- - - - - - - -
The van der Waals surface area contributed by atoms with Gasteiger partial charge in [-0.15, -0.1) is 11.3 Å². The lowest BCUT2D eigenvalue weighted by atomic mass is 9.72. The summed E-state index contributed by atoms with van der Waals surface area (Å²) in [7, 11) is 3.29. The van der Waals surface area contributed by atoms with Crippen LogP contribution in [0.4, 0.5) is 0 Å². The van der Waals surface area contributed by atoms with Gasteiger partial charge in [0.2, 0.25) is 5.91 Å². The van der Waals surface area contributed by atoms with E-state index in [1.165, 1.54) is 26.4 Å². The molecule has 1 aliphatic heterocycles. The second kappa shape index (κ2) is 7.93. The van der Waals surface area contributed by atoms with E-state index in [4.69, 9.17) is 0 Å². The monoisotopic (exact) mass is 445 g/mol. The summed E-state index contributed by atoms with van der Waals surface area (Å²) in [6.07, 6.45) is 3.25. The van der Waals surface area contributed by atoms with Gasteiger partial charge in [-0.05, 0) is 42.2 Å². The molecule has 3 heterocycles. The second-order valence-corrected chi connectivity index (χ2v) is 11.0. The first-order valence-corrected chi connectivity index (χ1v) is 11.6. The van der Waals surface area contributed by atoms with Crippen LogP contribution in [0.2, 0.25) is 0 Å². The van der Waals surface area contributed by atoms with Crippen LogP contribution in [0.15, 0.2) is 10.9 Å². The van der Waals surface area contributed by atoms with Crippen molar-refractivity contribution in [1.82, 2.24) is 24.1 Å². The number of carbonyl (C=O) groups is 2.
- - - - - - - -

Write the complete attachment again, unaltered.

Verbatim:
The van der Waals surface area contributed by atoms with Gasteiger partial charge in [-0.15, -0.1) is 11.3 Å². The lowest BCUT2D eigenvalue weighted by atomic mass is 9.72. The summed E-state index contributed by atoms with van der Waals surface area (Å²) in [7, 11) is 3.29. The van der Waals surface area contributed by atoms with Crippen LogP contribution in [0.4, 0.5) is 0 Å². The van der Waals surface area contributed by atoms with Gasteiger partial charge in [0.2, 0.25) is 5.91 Å². The van der Waals surface area contributed by atoms with E-state index in [1.165, 1.54) is 26.4 Å². The molecule has 1 aliphatic heterocycles. The second kappa shape index (κ2) is 7.93. The van der Waals surface area contributed by atoms with E-state index in [4.69, 9.17) is 0 Å². The monoisotopic (exact) mass is 445 g/mol. The summed E-state index contributed by atoms with van der Waals surface area (Å²) in [6.07, 6.45) is 3.25. The van der Waals surface area contributed by atoms with Gasteiger partial charge in [-0.05, 0) is 42.2 Å². The molecule has 3 heterocycles. The second-order valence-corrected chi connectivity index (χ2v) is 11.0. The first-order valence-corrected chi connectivity index (χ1v) is 11.6. The van der Waals surface area contributed by atoms with Crippen LogP contribution in [0.2, 0.25) is 0 Å². The van der Waals surface area contributed by atoms with Crippen LogP contribution in [0.15, 0.2) is 10.9 Å². The van der Waals surface area contributed by atoms with Crippen molar-refractivity contribution in [1.82, 2.24) is 24.1 Å². The number of carbonyl (C=O) groups is 2.